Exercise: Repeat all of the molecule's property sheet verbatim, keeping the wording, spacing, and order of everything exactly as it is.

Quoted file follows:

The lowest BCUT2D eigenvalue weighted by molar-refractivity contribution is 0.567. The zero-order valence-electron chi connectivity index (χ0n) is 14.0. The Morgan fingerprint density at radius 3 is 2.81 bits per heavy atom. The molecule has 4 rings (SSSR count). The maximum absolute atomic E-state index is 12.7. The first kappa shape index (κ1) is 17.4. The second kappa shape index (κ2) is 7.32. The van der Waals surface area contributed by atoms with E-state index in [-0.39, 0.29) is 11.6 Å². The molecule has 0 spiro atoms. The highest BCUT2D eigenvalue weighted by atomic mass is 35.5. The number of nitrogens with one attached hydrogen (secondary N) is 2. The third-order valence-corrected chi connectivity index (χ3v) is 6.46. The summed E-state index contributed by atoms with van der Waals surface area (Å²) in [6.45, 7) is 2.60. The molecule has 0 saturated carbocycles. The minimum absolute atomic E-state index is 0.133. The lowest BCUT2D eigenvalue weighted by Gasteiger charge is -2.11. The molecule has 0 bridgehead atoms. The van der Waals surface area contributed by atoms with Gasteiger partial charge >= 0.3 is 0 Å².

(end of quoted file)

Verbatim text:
The lowest BCUT2D eigenvalue weighted by molar-refractivity contribution is 0.567. The zero-order valence-electron chi connectivity index (χ0n) is 14.0. The Morgan fingerprint density at radius 3 is 2.81 bits per heavy atom. The molecule has 4 rings (SSSR count). The maximum absolute atomic E-state index is 12.7. The first kappa shape index (κ1) is 17.4. The second kappa shape index (κ2) is 7.32. The van der Waals surface area contributed by atoms with E-state index in [-0.39, 0.29) is 11.6 Å². The molecule has 0 spiro atoms. The highest BCUT2D eigenvalue weighted by atomic mass is 35.5. The number of nitrogens with one attached hydrogen (secondary N) is 2. The third-order valence-corrected chi connectivity index (χ3v) is 6.46. The summed E-state index contributed by atoms with van der Waals surface area (Å²) in [6.45, 7) is 2.60. The molecule has 0 saturated carbocycles. The minimum absolute atomic E-state index is 0.133. The lowest BCUT2D eigenvalue weighted by Gasteiger charge is -2.11. The molecule has 0 bridgehead atoms. The van der Waals surface area contributed by atoms with Gasteiger partial charge >= 0.3 is 0 Å².